What a rollercoaster! With huge turnout on both sides of the aisle, a dead heat on the Democratic side, and a surprising third place upset on the GOP side (is that a thing?), we're here to explain what exactly just happened!
The Democrats (Outcome: Basically Unknown, but Hillary Declared Herself the Winner Anyway)
The media gave it short shrift, but this was by far the most exciting race of the night! Unfortunately, it's near impossible to understand the results if you don't know the difference between precincts, state delegates, national delegates, and superdelegates, which nobody does. Never fear, however. We're here to give you the highlights!
* O'Malley suspended his campaign before the final results were in. Curiously, however, he had tallied 8 state delegates by that point, meaning that there were precincts where people actually voted for him. Who were you people? Present yourselves! We're all curious.
* Hillary Clinton and Bernie Sanders ended the night in a dead heat. The Clinton camp made the curious choice to declare victory before the final tally had been made (get out ahead of the headlines?) but the actual count is still essentially a toss-up.
The final state delegate count tally (including the 12 previously missing precinct results) stands at:
* Sanders led voters 17-29 by a 70 POINT MARGIN according to exit polls. He also won the 30-25 demo. Clinton did win the over 45 vote, but by a slimmer margin. Also, that's a shrinking demographic, so there's been plenty of reporting on the fact that Sanders made clear where the future of the party lies. (Hint: it's not with the corporate Democrats)
* The reason the Clinton camp was so confident in their victory was because all 6 of the Iowa superdelegates, the party insiders whose votes at the convention do not depend on election outcome, have all pledged to Clinton. This sounds about right...but it also sounds like Sander's "system is rigged" talking points will be well-illustrated in these results, so they actually play right into his hand.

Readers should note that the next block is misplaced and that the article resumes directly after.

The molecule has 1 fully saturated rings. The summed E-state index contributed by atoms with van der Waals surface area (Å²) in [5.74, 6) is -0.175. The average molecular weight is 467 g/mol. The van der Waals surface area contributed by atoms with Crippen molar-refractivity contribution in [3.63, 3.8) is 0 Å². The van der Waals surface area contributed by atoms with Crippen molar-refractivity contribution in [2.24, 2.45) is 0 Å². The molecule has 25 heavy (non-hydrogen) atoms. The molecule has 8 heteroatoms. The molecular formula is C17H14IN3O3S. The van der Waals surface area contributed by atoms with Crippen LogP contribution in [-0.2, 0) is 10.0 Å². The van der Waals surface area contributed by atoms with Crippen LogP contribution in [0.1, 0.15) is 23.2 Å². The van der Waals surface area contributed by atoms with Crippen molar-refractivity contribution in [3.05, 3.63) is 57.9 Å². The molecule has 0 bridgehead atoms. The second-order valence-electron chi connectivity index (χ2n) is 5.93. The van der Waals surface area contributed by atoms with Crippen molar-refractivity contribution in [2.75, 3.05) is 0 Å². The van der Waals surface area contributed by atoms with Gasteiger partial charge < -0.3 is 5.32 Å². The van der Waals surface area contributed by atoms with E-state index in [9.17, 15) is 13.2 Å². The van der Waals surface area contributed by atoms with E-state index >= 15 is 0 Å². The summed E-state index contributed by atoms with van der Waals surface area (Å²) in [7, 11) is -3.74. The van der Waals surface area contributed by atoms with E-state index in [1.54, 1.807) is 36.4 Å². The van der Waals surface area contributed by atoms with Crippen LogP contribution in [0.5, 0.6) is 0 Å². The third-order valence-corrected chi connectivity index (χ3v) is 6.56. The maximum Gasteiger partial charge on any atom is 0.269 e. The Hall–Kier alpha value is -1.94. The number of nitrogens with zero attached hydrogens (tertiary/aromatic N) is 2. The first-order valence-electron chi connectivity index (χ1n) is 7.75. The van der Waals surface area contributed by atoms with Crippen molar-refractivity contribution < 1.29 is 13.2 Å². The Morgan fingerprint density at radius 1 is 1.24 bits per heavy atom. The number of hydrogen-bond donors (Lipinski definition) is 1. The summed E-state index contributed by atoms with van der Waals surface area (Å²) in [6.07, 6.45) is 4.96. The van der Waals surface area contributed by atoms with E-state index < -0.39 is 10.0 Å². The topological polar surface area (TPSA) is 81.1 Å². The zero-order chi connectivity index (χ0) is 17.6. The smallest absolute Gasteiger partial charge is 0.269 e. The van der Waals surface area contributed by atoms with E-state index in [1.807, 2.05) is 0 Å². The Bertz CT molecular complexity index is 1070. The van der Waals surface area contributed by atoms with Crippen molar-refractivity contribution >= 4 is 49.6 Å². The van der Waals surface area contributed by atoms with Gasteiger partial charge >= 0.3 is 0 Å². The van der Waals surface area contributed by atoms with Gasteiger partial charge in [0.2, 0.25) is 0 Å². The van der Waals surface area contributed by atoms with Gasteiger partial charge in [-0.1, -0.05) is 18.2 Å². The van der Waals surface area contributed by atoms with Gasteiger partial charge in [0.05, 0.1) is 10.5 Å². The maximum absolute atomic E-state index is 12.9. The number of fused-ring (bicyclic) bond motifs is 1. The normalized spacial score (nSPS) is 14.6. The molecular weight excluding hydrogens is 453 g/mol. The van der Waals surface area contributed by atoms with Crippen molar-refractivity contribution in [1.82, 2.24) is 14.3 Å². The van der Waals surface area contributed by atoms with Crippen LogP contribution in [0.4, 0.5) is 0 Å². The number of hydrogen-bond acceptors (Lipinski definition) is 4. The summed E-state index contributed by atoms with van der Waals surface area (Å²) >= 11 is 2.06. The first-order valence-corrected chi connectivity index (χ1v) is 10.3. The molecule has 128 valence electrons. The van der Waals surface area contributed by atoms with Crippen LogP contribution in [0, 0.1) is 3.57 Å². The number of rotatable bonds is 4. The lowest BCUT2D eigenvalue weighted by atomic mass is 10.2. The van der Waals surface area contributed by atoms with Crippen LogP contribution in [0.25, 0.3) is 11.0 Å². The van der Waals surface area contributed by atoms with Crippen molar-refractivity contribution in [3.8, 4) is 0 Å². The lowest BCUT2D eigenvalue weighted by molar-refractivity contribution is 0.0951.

And that, friends, is why Clinton appears to have won, nobody knows who really "won!" Still, a lot of media is reporting that Sanders came out of this race looking viable and Clinton came out looking vulnerable, which isn't a good look for her. Much of the spin will probably focus on the fact that Sanders isn't polling that well in South Carolina, but remember that viability isn't determined by the media. We'll be interested to see how the demographics start to shift in the upcoming states! On to New Hampshire!
And now, the other shenanigans:
The Republicans (Outcome: Cruz wins, Rubio "wins," Trump beats Rubio and still loses)
As usual, all the action here was in the second and third-place range because...who cares who wins Iowa? (Remember the win Huckabee Days? The Santorum win days? Huck's now out. Santorum is slogging on despite his total irrelevance.)
* Cruz won with 28% of the vote, but he won in the most loser-y possible way because the real story of the night was Rubio's sudden surge. After polling in a distant third place for most of eternity, Rubio nearly surpassed second-place loser Trump at the last minute, finishing the night with 23% of the vote (to Trump's 24%). Look towards the establishment rallying around him and the money starting to flow into his campaign and SuperPAC in a big way!
* Trump lost the spin war by not winning outright. Media is saying that his entire mystique is about his winner-y-ness and that we're now seeing cracks form. This might be true, but considering how many surprises he's pulled off so far, anything it still possible. Also he made weird references to buying a farm in Iowa in his remarks last night. We'd guess they probably don't want him.
* Water won again in Rubio's chronic battle with dry mouth. Can somebody keep this man hydrated please?
* Ben Carson reportedly couldn't stick around in Iowa for the results because...he ran out of clean clothes.
Any questions/observations/random feelings? Leave them in the comments!
[Note: We'll update as new news breaks!]